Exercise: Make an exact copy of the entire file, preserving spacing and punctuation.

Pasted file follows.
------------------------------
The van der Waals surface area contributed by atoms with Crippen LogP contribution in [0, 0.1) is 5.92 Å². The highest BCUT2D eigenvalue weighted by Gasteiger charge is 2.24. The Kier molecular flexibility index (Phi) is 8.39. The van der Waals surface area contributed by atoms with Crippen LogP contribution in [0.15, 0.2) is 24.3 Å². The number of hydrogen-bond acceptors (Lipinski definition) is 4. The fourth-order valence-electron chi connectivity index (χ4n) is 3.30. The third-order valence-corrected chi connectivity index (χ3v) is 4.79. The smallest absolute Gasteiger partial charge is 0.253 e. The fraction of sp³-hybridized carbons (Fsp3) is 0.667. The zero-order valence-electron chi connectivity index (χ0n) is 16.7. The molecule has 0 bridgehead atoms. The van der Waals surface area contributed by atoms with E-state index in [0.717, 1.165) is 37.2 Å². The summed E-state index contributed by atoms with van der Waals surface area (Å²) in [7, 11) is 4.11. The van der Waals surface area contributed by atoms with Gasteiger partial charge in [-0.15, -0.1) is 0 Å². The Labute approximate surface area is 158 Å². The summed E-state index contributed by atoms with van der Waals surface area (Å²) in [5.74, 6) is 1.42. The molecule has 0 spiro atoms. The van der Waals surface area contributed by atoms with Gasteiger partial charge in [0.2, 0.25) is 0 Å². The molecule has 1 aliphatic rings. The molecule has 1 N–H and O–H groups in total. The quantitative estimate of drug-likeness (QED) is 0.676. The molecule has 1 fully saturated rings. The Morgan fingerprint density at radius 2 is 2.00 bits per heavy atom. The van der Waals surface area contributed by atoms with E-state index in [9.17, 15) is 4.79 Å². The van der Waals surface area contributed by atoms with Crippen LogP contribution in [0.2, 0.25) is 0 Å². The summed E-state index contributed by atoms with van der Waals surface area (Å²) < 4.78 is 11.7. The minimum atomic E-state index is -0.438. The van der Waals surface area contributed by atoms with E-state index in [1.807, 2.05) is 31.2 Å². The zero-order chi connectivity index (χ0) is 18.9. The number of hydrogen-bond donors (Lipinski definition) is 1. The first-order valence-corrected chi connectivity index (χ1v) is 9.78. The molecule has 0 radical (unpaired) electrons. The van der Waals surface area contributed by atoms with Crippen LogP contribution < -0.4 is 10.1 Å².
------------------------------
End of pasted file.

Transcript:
The van der Waals surface area contributed by atoms with Crippen LogP contribution in [0, 0.1) is 5.92 Å². The highest BCUT2D eigenvalue weighted by Gasteiger charge is 2.24. The Kier molecular flexibility index (Phi) is 8.39. The van der Waals surface area contributed by atoms with Crippen LogP contribution in [0.15, 0.2) is 24.3 Å². The number of hydrogen-bond acceptors (Lipinski definition) is 4. The fourth-order valence-electron chi connectivity index (χ4n) is 3.30. The third-order valence-corrected chi connectivity index (χ3v) is 4.79. The smallest absolute Gasteiger partial charge is 0.253 e. The fraction of sp³-hybridized carbons (Fsp3) is 0.667. The zero-order valence-electron chi connectivity index (χ0n) is 16.7. The molecule has 0 bridgehead atoms. The van der Waals surface area contributed by atoms with E-state index in [0.717, 1.165) is 37.2 Å². The summed E-state index contributed by atoms with van der Waals surface area (Å²) in [7, 11) is 4.11. The van der Waals surface area contributed by atoms with Gasteiger partial charge in [-0.15, -0.1) is 0 Å². The Labute approximate surface area is 158 Å². The summed E-state index contributed by atoms with van der Waals surface area (Å²) in [5.74, 6) is 1.42. The molecule has 0 spiro atoms. The van der Waals surface area contributed by atoms with Gasteiger partial charge in [0.2, 0.25) is 0 Å². The molecule has 1 aliphatic rings. The molecule has 1 N–H and O–H groups in total. The quantitative estimate of drug-likeness (QED) is 0.676. The molecule has 1 fully saturated rings. The Morgan fingerprint density at radius 2 is 2.00 bits per heavy atom. The van der Waals surface area contributed by atoms with E-state index in [9.17, 15) is 4.79 Å². The van der Waals surface area contributed by atoms with Crippen LogP contribution in [0.2, 0.25) is 0 Å². The summed E-state index contributed by atoms with van der Waals surface area (Å²) < 4.78 is 11.7. The minimum atomic E-state index is -0.438. The van der Waals surface area contributed by atoms with E-state index in [1.807, 2.05) is 31.2 Å². The zero-order chi connectivity index (χ0) is 18.9. The number of hydrogen-bond donors (Lipinski definition) is 1. The first-order valence-corrected chi connectivity index (χ1v) is 9.78. The molecule has 0 radical (unpaired) electrons. The van der Waals surface area contributed by atoms with Crippen LogP contribution < -0.4 is 10.1 Å².